Updated: Aug 14, 2021
The play begins in Knowell’s home. Old Knowell calls upon his son Edward Knowell through his servant Brainworm. Brainworm appears to be more loyal to Young Knowell than to his father (this will be witnessed as the story moves). Old Knowell appears to be a lot worried about his son. He also does not appreciate literature. He considers it “fruitless”. Master Stephen, Old Knowell’s stupid nephew arrives there and asks for the books on the sciences of hawking and hunting. This makes Old Knowell chide him. Meanwhile, a servant appears with a letter from Wellbred to Edward. Stephen does not like the servant, he almost goes to fight him but remains restrained by Old Knowell. Old Knowell in order to keep a track of his son’s companions reads his son’s letter. The letter sounds insanely profane and dissolute. He gets worried about Wellbred’s bad influence on his son. Yet he controls his worries as according to him, “affection makes a fool”. He then summons Brainworm and hands over the letter to be delivered to his son. He requests him not to reveal that he has read the letter. After Brainworm exits, he decides not to stop his son from his journey (the letter was an invite from Wellbred to Old Jewry to enjoy and meet new people).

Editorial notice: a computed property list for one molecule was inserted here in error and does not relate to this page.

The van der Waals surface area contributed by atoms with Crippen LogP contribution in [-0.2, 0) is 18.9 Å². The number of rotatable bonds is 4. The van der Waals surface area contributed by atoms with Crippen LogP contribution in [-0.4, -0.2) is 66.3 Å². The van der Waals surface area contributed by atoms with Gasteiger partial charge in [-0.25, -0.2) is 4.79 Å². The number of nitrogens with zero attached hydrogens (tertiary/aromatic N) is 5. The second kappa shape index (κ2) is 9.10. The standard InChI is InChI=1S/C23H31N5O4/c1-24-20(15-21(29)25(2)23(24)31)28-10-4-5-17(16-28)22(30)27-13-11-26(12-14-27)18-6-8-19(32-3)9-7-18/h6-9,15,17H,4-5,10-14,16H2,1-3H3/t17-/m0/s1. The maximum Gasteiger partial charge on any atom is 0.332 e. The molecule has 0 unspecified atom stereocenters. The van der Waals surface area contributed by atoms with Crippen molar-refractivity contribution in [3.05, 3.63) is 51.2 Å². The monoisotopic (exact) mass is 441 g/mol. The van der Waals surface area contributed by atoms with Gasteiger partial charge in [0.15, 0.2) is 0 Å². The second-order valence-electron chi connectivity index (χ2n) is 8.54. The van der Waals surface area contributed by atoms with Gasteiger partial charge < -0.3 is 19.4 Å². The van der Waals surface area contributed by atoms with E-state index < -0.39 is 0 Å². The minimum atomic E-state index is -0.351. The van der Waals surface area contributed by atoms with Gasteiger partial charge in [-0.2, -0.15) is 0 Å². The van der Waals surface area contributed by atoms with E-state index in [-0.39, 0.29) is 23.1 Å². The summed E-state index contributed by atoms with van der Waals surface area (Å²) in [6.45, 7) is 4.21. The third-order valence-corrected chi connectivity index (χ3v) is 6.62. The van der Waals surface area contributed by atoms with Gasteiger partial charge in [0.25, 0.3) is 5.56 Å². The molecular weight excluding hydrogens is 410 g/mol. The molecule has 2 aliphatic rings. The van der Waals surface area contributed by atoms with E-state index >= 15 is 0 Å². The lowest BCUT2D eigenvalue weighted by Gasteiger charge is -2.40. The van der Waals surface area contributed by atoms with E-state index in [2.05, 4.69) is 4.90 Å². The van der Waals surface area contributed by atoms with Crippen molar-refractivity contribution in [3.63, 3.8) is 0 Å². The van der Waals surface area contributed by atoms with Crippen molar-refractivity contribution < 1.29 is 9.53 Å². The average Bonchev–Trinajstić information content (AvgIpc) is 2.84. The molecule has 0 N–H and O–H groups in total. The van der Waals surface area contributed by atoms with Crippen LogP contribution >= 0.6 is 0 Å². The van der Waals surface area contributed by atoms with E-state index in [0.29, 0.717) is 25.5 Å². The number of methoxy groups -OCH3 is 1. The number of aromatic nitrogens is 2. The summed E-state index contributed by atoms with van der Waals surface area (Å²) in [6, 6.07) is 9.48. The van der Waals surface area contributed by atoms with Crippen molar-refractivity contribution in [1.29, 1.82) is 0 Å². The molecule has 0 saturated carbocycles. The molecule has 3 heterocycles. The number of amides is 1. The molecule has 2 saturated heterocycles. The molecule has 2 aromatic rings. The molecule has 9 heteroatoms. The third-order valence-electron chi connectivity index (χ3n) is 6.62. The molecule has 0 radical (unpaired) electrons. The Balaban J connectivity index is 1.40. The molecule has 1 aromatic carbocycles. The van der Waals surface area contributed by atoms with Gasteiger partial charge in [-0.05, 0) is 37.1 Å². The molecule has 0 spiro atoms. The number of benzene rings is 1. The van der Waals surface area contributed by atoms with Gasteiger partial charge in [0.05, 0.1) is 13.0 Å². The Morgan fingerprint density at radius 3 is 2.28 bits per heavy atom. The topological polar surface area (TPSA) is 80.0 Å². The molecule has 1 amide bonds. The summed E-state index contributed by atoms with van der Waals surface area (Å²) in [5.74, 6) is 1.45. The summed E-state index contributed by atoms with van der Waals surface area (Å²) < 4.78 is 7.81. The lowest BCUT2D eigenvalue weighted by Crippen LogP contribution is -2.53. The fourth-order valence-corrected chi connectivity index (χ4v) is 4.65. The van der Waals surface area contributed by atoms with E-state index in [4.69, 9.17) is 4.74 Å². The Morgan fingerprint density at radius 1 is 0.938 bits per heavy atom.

Brainworm delivers the letter to Edward along with the truth that his father has read the letter already. Stephen also joins the conversation. As Edward continues to laugh harder by reading the letter, Stephen misunderstands that his cousin laughs at him and his life. Once the misunderstanding gets cleared Edward offers Stephen to join him in the journey to Old Jewry across the Moorfields to which he gladly accepts.
Mathew, another stupid just like Stephen but has a country touch, search for Captain Bobadill. He searches in Cob the water bearer’s house. With his enquiry he gets information that Bobadill is related to the King of fish and is asleep on Cob’s bench. Mathew is actually in love with Bridget Kitely the sister of Mr. Kitely, a clothing merchant. He also has the habit of reading poetry or verses books and tries to impress women which Cob considers disgusting. Once Mathew meets Bobadill they both seem to have the same interests. Bobadill is the type of person who self boasts a lot. Mathew complains about his petty fight with Downright, the half-brother of Wellbred. This makes Bobadill furious to show off with his sword movements. They then leave together to eat and to have a meet-up with Wellbred regarding his brother’s behavior.